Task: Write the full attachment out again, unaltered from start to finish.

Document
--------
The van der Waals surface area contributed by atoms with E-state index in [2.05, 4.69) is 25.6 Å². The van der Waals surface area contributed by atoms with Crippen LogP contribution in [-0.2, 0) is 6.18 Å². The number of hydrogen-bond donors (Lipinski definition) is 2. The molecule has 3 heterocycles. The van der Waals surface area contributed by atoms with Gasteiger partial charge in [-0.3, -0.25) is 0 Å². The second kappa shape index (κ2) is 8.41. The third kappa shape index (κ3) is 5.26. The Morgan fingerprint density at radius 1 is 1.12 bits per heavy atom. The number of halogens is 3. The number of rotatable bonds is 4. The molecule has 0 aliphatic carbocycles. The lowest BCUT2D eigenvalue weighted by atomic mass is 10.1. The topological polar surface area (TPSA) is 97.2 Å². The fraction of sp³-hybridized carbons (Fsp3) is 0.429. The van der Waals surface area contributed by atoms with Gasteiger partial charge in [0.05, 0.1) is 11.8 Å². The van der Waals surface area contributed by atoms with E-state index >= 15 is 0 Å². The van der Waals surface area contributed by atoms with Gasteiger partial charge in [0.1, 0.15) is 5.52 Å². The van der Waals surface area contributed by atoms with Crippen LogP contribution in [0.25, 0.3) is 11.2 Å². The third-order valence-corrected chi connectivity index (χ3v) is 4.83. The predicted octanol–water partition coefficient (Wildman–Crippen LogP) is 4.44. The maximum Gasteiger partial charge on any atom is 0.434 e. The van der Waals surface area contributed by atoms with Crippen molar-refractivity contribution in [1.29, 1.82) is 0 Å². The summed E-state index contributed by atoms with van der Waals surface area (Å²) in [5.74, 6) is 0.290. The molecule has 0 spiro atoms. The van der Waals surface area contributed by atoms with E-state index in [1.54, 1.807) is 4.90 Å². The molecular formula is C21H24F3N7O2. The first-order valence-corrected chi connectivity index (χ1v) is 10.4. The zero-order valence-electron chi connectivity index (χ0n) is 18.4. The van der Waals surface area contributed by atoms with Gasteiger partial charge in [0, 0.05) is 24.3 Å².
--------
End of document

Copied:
The van der Waals surface area contributed by atoms with E-state index in [2.05, 4.69) is 25.6 Å². The van der Waals surface area contributed by atoms with Crippen LogP contribution in [-0.2, 0) is 6.18 Å². The number of hydrogen-bond donors (Lipinski definition) is 2. The molecule has 3 heterocycles. The van der Waals surface area contributed by atoms with Gasteiger partial charge in [-0.3, -0.25) is 0 Å². The second kappa shape index (κ2) is 8.41. The third kappa shape index (κ3) is 5.26. The Morgan fingerprint density at radius 1 is 1.12 bits per heavy atom. The number of halogens is 3. The number of rotatable bonds is 4. The molecule has 0 aliphatic carbocycles. The lowest BCUT2D eigenvalue weighted by atomic mass is 10.1. The topological polar surface area (TPSA) is 97.2 Å². The fraction of sp³-hybridized carbons (Fsp3) is 0.429. The van der Waals surface area contributed by atoms with Gasteiger partial charge in [0.05, 0.1) is 11.8 Å². The van der Waals surface area contributed by atoms with E-state index >= 15 is 0 Å². The van der Waals surface area contributed by atoms with Gasteiger partial charge in [0.1, 0.15) is 5.52 Å². The van der Waals surface area contributed by atoms with Crippen LogP contribution in [0.25, 0.3) is 11.2 Å². The third-order valence-corrected chi connectivity index (χ3v) is 4.83. The predicted octanol–water partition coefficient (Wildman–Crippen LogP) is 4.44. The maximum Gasteiger partial charge on any atom is 0.434 e. The van der Waals surface area contributed by atoms with Crippen molar-refractivity contribution in [1.29, 1.82) is 0 Å². The summed E-state index contributed by atoms with van der Waals surface area (Å²) in [5.74, 6) is 0.290. The molecule has 0 spiro atoms. The van der Waals surface area contributed by atoms with E-state index in [1.54, 1.807) is 4.90 Å². The molecular formula is C21H24F3N7O2. The first-order valence-corrected chi connectivity index (χ1v) is 10.4. The zero-order valence-electron chi connectivity index (χ0n) is 18.4. The van der Waals surface area contributed by atoms with Gasteiger partial charge in [0, 0.05) is 24.3 Å².